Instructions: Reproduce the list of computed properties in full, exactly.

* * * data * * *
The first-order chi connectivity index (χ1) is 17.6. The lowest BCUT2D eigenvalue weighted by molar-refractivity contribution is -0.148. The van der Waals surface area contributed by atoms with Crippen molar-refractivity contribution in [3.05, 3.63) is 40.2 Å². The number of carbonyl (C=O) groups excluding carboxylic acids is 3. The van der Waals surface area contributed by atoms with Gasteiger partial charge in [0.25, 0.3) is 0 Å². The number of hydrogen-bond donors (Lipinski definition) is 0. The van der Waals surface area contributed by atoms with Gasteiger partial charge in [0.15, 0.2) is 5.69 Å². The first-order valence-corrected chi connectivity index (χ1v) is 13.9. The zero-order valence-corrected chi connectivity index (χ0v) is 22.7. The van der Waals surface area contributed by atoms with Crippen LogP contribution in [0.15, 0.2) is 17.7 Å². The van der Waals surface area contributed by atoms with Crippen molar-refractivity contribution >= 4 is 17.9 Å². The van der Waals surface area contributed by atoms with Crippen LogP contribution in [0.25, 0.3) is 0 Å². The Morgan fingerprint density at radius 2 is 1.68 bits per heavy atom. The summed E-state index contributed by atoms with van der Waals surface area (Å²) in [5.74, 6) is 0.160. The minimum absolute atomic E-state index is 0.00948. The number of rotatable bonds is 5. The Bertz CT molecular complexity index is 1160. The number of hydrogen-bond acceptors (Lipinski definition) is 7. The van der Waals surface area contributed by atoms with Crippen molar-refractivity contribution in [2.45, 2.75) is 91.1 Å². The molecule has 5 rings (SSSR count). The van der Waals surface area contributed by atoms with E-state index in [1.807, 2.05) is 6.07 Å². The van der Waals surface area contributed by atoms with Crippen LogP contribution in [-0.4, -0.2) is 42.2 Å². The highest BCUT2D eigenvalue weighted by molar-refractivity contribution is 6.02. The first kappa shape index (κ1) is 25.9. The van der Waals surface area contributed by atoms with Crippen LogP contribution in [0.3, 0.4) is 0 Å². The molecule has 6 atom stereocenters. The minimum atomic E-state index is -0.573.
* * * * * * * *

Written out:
The first-order chi connectivity index (χ1) is 17.6. The lowest BCUT2D eigenvalue weighted by molar-refractivity contribution is -0.148. The van der Waals surface area contributed by atoms with Crippen molar-refractivity contribution in [3.05, 3.63) is 40.2 Å². The number of carbonyl (C=O) groups excluding carboxylic acids is 3. The van der Waals surface area contributed by atoms with Gasteiger partial charge in [0.25, 0.3) is 0 Å². The number of hydrogen-bond donors (Lipinski definition) is 0. The van der Waals surface area contributed by atoms with Gasteiger partial charge in [0.15, 0.2) is 5.69 Å². The first-order valence-corrected chi connectivity index (χ1v) is 13.9. The zero-order valence-corrected chi connectivity index (χ0v) is 22.7. The van der Waals surface area contributed by atoms with Crippen LogP contribution in [0.15, 0.2) is 17.7 Å². The van der Waals surface area contributed by atoms with Crippen molar-refractivity contribution >= 4 is 17.9 Å². The van der Waals surface area contributed by atoms with Crippen LogP contribution in [0.25, 0.3) is 0 Å². The Morgan fingerprint density at radius 2 is 1.68 bits per heavy atom. The summed E-state index contributed by atoms with van der Waals surface area (Å²) in [5.74, 6) is 0.160. The minimum absolute atomic E-state index is 0.00948. The number of rotatable bonds is 5. The Bertz CT molecular complexity index is 1160. The number of hydrogen-bond acceptors (Lipinski definition) is 7. The van der Waals surface area contributed by atoms with Crippen molar-refractivity contribution in [2.45, 2.75) is 91.1 Å². The molecule has 5 rings (SSSR count). The van der Waals surface area contributed by atoms with E-state index in [1.807, 2.05) is 6.07 Å². The van der Waals surface area contributed by atoms with Crippen LogP contribution in [-0.4, -0.2) is 42.2 Å². The highest BCUT2D eigenvalue weighted by molar-refractivity contribution is 6.02. The first kappa shape index (κ1) is 25.9. The van der Waals surface area contributed by atoms with Crippen LogP contribution in [0.3, 0.4) is 0 Å². The molecule has 6 atom stereocenters. The minimum atomic E-state index is -0.573.